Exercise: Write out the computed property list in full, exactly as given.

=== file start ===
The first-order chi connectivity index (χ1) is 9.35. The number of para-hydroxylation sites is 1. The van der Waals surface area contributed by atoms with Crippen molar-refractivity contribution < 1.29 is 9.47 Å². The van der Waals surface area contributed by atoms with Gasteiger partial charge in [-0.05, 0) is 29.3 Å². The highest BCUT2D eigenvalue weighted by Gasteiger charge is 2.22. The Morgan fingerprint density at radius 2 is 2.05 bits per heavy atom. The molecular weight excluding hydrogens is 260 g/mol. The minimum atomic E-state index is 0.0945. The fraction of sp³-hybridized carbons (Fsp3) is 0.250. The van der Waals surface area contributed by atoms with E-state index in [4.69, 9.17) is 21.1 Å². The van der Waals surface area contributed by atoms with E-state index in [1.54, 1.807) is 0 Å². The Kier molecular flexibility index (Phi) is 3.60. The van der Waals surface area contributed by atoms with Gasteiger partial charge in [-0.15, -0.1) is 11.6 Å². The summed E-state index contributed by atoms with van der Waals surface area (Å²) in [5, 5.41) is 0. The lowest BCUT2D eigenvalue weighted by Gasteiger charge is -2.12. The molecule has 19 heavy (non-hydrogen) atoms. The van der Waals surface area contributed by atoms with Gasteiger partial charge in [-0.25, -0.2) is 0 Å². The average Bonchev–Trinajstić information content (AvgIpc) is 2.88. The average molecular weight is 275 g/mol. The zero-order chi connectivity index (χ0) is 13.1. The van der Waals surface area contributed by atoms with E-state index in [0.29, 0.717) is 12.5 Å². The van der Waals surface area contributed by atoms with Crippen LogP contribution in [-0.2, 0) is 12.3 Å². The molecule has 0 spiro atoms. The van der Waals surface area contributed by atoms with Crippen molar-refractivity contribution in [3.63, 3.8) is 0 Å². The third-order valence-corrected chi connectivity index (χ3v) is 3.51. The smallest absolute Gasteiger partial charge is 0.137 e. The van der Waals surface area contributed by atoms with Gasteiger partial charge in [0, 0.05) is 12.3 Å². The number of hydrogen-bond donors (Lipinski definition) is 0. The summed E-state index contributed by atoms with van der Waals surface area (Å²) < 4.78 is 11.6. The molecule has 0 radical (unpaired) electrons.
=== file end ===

The first-order chi connectivity index (χ1) is 9.35. The number of para-hydroxylation sites is 1. The van der Waals surface area contributed by atoms with Crippen molar-refractivity contribution < 1.29 is 9.47 Å². The van der Waals surface area contributed by atoms with Gasteiger partial charge in [-0.05, 0) is 29.3 Å². The highest BCUT2D eigenvalue weighted by Gasteiger charge is 2.22. The Morgan fingerprint density at radius 2 is 2.05 bits per heavy atom. The molecular weight excluding hydrogens is 260 g/mol. The minimum atomic E-state index is 0.0945. The fraction of sp³-hybridized carbons (Fsp3) is 0.250. The van der Waals surface area contributed by atoms with E-state index in [4.69, 9.17) is 21.1 Å². The van der Waals surface area contributed by atoms with E-state index in [1.54, 1.807) is 0 Å². The Kier molecular flexibility index (Phi) is 3.60. The van der Waals surface area contributed by atoms with Gasteiger partial charge in [-0.15, -0.1) is 11.6 Å². The summed E-state index contributed by atoms with van der Waals surface area (Å²) in [5, 5.41) is 0. The lowest BCUT2D eigenvalue weighted by Gasteiger charge is -2.12. The molecule has 19 heavy (non-hydrogen) atoms. The van der Waals surface area contributed by atoms with Gasteiger partial charge in [-0.25, -0.2) is 0 Å². The average Bonchev–Trinajstić information content (AvgIpc) is 2.88. The average molecular weight is 275 g/mol. The zero-order chi connectivity index (χ0) is 13.1. The van der Waals surface area contributed by atoms with E-state index in [0.29, 0.717) is 12.5 Å². The van der Waals surface area contributed by atoms with Crippen LogP contribution in [-0.2, 0) is 12.3 Å². The molecule has 0 spiro atoms. The van der Waals surface area contributed by atoms with Crippen molar-refractivity contribution in [3.63, 3.8) is 0 Å². The third-order valence-corrected chi connectivity index (χ3v) is 3.51. The smallest absolute Gasteiger partial charge is 0.137 e. The van der Waals surface area contributed by atoms with Gasteiger partial charge in [0, 0.05) is 12.3 Å². The number of hydrogen-bond donors (Lipinski definition) is 0. The summed E-state index contributed by atoms with van der Waals surface area (Å²) < 4.78 is 11.6. The molecule has 0 radical (unpaired) electrons.